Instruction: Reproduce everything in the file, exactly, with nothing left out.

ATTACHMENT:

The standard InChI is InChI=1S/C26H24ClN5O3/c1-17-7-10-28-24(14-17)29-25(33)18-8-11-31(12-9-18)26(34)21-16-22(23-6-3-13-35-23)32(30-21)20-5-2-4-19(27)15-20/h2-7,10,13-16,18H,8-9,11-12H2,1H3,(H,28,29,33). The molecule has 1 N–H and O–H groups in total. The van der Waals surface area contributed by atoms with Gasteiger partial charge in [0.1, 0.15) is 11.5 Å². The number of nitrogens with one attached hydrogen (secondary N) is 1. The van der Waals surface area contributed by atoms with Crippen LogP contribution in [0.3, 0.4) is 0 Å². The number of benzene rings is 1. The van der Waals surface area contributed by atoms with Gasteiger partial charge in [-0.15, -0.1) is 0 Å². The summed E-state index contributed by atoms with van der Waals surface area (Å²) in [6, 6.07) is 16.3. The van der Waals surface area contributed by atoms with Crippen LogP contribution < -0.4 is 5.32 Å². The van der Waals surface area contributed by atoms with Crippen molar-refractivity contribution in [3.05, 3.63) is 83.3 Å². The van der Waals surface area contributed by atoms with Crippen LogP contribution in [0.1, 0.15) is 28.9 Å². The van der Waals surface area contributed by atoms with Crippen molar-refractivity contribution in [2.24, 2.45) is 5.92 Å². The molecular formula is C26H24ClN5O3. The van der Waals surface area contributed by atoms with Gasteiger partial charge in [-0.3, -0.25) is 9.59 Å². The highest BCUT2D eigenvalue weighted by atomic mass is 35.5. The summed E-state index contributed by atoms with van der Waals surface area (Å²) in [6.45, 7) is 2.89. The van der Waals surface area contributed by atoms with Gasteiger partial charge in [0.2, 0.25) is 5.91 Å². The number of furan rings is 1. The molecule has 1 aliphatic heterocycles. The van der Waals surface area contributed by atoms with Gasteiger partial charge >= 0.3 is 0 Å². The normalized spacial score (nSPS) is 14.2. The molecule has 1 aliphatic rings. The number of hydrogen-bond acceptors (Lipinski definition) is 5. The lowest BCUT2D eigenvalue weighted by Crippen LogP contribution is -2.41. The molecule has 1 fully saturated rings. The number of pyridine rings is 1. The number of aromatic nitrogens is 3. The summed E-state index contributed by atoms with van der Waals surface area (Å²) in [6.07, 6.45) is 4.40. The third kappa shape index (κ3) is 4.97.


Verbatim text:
The standard InChI is InChI=1S/C26H24ClN5O3/c1-17-7-10-28-24(14-17)29-25(33)18-8-11-31(12-9-18)26(34)21-16-22(23-6-3-13-35-23)32(30-21)20-5-2-4-19(27)15-20/h2-7,10,13-16,18H,8-9,11-12H2,1H3,(H,28,29,33). The molecule has 1 N–H and O–H groups in total. The van der Waals surface area contributed by atoms with Gasteiger partial charge in [0.1, 0.15) is 11.5 Å². The number of nitrogens with one attached hydrogen (secondary N) is 1. The van der Waals surface area contributed by atoms with Crippen LogP contribution in [0.3, 0.4) is 0 Å². The number of benzene rings is 1. The van der Waals surface area contributed by atoms with Gasteiger partial charge in [-0.15, -0.1) is 0 Å². The summed E-state index contributed by atoms with van der Waals surface area (Å²) in [6, 6.07) is 16.3. The van der Waals surface area contributed by atoms with Crippen LogP contribution < -0.4 is 5.32 Å². The van der Waals surface area contributed by atoms with Crippen molar-refractivity contribution in [3.05, 3.63) is 83.3 Å². The van der Waals surface area contributed by atoms with Crippen LogP contribution in [0.1, 0.15) is 28.9 Å². The van der Waals surface area contributed by atoms with Crippen molar-refractivity contribution in [2.24, 2.45) is 5.92 Å². The molecular formula is C26H24ClN5O3. The van der Waals surface area contributed by atoms with Gasteiger partial charge in [-0.3, -0.25) is 9.59 Å². The highest BCUT2D eigenvalue weighted by atomic mass is 35.5. The summed E-state index contributed by atoms with van der Waals surface area (Å²) in [6.45, 7) is 2.89. The van der Waals surface area contributed by atoms with Gasteiger partial charge in [0.2, 0.25) is 5.91 Å². The number of furan rings is 1. The molecule has 1 aliphatic heterocycles. The van der Waals surface area contributed by atoms with Gasteiger partial charge >= 0.3 is 0 Å². The normalized spacial score (nSPS) is 14.2. The molecule has 1 aliphatic rings. The number of hydrogen-bond acceptors (Lipinski definition) is 5. The lowest BCUT2D eigenvalue weighted by Crippen LogP contribution is -2.41. The molecule has 1 fully saturated rings. The number of pyridine rings is 1. The number of aromatic nitrogens is 3. The summed E-state index contributed by atoms with van der Waals surface area (Å²) in [6.07, 6.45) is 4.40. The third kappa shape index (κ3) is 4.97.